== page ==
Whether Baby has a head full of luscious locks, or one as naked as the rest of him is at bath time, chances are he is perfectly on-track. So many milestones in Baby’s life are hard to predict ahead of time because every baby is different, but the question of hair growth is one of the ones where trying to pin down a ‘normal’ timeline is almost impossible.
Hair today, gone tomorrow
There’s a good chance that, even if Baby was born with a full head of hair, he may lose or have lost it sometime between 1 and 6 months old. That’s completely normal, as is the fact that the hair that grows back could have a different color or texture from his original hair.
Billiard ball baby
If Baby’s hair hasn’t grown back yet after that first flush of hair went, that’s normal too. Most babies get what’s going to grow into their mature head of hair between 6 months and a year old, but there’s no reason to worry about a less-than-robust head of hair in terms of a possible underlying health cause until Baby is at least 2 years old. Even then, it could just be that Baby’s hair follicles are waiting to take on the world at their own pace, and there’s nothing anyone can do to encourage them to come any faster.
Causes for concern?
Honestly, there aren’t many. If Baby doesn’t have hair yet, keep washing and massaging his scalp. Use a baby-strength shampoo with a low pH, and don’t wash hair too often, certainly no more than every other day. If there’s just a bit of hair, avoid tight braids, ponytails or barrettes, since these can cause hair loss, especially if they’re done in the same place regularly.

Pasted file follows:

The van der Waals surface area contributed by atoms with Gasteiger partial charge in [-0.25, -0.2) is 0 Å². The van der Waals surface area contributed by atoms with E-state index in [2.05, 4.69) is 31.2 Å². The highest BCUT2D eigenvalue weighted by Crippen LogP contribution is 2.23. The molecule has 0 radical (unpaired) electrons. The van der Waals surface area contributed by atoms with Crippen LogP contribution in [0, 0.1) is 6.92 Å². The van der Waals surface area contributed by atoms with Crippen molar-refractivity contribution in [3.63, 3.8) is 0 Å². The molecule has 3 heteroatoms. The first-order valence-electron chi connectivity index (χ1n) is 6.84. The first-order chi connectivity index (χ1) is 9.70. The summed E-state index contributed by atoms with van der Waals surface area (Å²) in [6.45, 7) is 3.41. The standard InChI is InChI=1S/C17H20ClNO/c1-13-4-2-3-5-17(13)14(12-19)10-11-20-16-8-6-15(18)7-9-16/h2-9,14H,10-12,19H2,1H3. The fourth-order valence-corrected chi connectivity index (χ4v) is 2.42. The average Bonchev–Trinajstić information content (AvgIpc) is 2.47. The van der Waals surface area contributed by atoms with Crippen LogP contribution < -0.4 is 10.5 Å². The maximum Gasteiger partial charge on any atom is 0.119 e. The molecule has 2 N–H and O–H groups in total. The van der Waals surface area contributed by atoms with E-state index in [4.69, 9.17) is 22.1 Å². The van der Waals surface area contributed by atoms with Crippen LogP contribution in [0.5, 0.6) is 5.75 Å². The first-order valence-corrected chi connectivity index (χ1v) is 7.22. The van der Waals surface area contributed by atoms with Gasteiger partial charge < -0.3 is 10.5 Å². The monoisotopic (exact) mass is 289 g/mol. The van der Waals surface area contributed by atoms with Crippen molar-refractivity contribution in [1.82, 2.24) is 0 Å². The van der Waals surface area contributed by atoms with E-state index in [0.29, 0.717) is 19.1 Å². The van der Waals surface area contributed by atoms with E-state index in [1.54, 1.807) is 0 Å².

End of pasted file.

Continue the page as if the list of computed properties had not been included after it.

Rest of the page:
In certain cases, extreme nutritional deficiencies or glandular or hormonal issues can cause widespread hair loss, although hair loss isn’t the main symptom that would show in those cases. Patches of hair loss can be caused by alopecia areata or ringworm, though alopecia areata is very uncommon in children under 6 months, and the hair loss that comes with ringworm is accompanied by scaly, irritated skin. Tight ponytails or braids could also cause the hair to break, and older children may also pull on their hair and cause breakage. If you’re concerned that Baby’s hair loss might be connected to a larger health issue, don’t hesitate to check in with your pediatrician or other doctor about it, but it can be good to remember that the vast majority of infant hair loss is completely normal and harmless.
- “Neonatal hypothyroidism.” MedlinePlus. U.S. Library of Medicine, May 14 2017. Retrieved October 25 2017. https://medlineplus.gov/ency/article/001193.htm.
- “Your Baby’s Hair.” HealthyChildren. American Academy of Pediatrics, June 1 2010. Retrieved October 25 2017. https://www.healthychildren.org/English/ages-stages/baby/Pages/Your-Babys-Head.aspx.